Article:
Wednesday, April 15, 2009

Deliberate optimism

The second intentional activity from The How of Happiness is cultivating optimism. Recall from my earlier blog that it’s these intentional activities and habits that can account for as much as 40% of our happiness. The first intentional activity was expressing gratitude.

Optimism does not mean pretending that we live in a perfect world and ignoring or discounting the challenges and troubles we currently face, have faced in the past, and most likely will encounter in the future. Optimism is all about anticipating a positive future in the midst of our current circumstances. To be optimistic means that we expect things to go our way.

“Being optimistic involves a choice about how you see the world. It doesn’t mean denying the negative or avoiding all unfavorable information. It also doesn’t mean constantly trying to control situations what cannot be controlled. Indeed, research shows that optimists are more, not less vigilant of risks and threats (they don’t have their blinders on), and optimists are very much aware that positive outcomes are dependent on their efforts (they don’t wait around for good things to happen).” (p.111)

As I write this, I’m not sure if I will have a job three months from now. The state I live in and work for is experiencing a severe financial crisis and there are massive budget cuts proposed for our university. Yet I remain optimistic, not that the politicians will do the right thing and save the university and my job, but that whatever happens I am going to (eventually) land on my feet. I don’t pretend that my situation will not involve potential hardship and sacrifice, but I have an overwhelming confidence that I will survive this challenge and emerge better prepared to overcome the next one life sends my way.

Optimism is not the same as hope. Hope involves focus on a very specific valued goal and the specific ways and means to achieve that goal, while optimism is broader and involves a more open time frame. Hope is usually described as more affective (how we feel) while optimism is more cognitive (how we think) in nature.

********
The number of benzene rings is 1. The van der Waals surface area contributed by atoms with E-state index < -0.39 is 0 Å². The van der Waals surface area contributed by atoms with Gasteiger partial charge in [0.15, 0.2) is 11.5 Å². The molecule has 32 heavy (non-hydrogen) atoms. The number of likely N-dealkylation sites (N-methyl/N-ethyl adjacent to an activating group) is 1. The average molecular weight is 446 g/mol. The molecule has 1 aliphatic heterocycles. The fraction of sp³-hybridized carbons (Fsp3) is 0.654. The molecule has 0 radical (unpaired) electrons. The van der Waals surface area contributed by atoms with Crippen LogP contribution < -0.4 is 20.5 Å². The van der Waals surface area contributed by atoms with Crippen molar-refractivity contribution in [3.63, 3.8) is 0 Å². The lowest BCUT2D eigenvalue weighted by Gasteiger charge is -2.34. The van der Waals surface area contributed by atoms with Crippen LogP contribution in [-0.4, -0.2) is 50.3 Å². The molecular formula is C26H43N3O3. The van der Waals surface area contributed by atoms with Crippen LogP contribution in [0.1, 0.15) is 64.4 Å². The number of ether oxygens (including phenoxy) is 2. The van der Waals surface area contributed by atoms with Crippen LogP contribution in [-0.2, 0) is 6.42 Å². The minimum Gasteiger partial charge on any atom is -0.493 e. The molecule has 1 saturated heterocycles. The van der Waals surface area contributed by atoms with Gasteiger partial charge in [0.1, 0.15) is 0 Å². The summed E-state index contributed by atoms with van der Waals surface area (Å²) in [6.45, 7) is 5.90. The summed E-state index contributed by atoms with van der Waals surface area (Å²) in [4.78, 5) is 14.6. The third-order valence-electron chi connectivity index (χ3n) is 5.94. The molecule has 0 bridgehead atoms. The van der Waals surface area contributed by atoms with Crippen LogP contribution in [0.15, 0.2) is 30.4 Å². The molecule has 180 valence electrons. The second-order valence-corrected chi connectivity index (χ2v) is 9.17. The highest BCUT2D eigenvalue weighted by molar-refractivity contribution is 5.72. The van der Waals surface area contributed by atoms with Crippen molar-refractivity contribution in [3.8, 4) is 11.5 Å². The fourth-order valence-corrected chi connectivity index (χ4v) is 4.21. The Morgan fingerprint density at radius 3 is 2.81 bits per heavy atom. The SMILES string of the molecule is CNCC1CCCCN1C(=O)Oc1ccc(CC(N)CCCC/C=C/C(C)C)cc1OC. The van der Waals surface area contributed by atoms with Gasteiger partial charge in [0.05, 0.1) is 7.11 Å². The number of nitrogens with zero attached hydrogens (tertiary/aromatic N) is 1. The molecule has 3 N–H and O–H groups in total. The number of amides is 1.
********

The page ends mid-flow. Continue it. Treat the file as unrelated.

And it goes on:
So while I am optimistic that whatever happens with the university budget I am going to land on my feet, I am hoping that I get to keep my job because I like it.

Let’s stay optimistic at work and in life by purposefully reminding ourselves of our strengths and virtues. One way to do that is through an exercise called Reflected Best Self. Find people that know you well and that you trust to give you an honest opinion and ask them how you add value and make a positive contribution at work. Take their feedback and construct a portrait of your best self, a list of your strengths and virtues. Take this written portrait and put it in a place where you will see it every day (e.g. near your home computer, on your bathroom mirror, on the kitchen cabinet).

Now construct some specific goals on how you can leverage your best self to enhance your organization’s purpose. Let’s put the focus on how we can help and encourage others. Write those goals down and once again, put them in a place that you will see them every day. When you accomplish those goals, make new ones.

Expect something positive to happen to you and those around you when you practice these habits.

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